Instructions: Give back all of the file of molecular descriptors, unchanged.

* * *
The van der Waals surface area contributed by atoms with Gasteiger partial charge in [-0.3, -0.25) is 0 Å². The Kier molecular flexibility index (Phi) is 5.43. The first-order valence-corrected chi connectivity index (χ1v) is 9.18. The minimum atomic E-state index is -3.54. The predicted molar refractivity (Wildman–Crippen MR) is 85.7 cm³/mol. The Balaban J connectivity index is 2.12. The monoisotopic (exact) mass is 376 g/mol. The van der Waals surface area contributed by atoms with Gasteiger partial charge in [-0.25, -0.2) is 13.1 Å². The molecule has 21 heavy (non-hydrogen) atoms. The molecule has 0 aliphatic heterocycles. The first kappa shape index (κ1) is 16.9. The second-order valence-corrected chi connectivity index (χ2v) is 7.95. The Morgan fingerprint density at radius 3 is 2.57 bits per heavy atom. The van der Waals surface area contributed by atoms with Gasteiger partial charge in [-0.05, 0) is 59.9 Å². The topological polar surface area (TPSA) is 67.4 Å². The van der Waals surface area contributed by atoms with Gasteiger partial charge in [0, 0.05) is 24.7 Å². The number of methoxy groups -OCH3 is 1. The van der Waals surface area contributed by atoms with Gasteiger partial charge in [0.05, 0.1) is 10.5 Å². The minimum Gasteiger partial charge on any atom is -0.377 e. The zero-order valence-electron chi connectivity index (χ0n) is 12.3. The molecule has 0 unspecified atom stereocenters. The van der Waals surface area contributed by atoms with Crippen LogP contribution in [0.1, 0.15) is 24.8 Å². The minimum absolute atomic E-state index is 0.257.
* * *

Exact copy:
The van der Waals surface area contributed by atoms with Gasteiger partial charge in [-0.3, -0.25) is 0 Å². The Kier molecular flexibility index (Phi) is 5.43. The first-order valence-corrected chi connectivity index (χ1v) is 9.18. The minimum atomic E-state index is -3.54. The predicted molar refractivity (Wildman–Crippen MR) is 85.7 cm³/mol. The Balaban J connectivity index is 2.12. The monoisotopic (exact) mass is 376 g/mol. The van der Waals surface area contributed by atoms with Gasteiger partial charge in [-0.25, -0.2) is 13.1 Å². The molecule has 21 heavy (non-hydrogen) atoms. The molecule has 0 aliphatic heterocycles. The first kappa shape index (κ1) is 16.9. The second-order valence-corrected chi connectivity index (χ2v) is 7.95. The Morgan fingerprint density at radius 3 is 2.57 bits per heavy atom. The van der Waals surface area contributed by atoms with Gasteiger partial charge in [-0.05, 0) is 59.9 Å². The topological polar surface area (TPSA) is 67.4 Å². The van der Waals surface area contributed by atoms with Gasteiger partial charge in [0, 0.05) is 24.7 Å². The number of methoxy groups -OCH3 is 1. The van der Waals surface area contributed by atoms with Gasteiger partial charge in [0.05, 0.1) is 10.5 Å². The minimum Gasteiger partial charge on any atom is -0.377 e. The zero-order valence-electron chi connectivity index (χ0n) is 12.3. The molecule has 0 unspecified atom stereocenters. The van der Waals surface area contributed by atoms with Crippen LogP contribution in [0.1, 0.15) is 24.8 Å². The minimum absolute atomic E-state index is 0.257.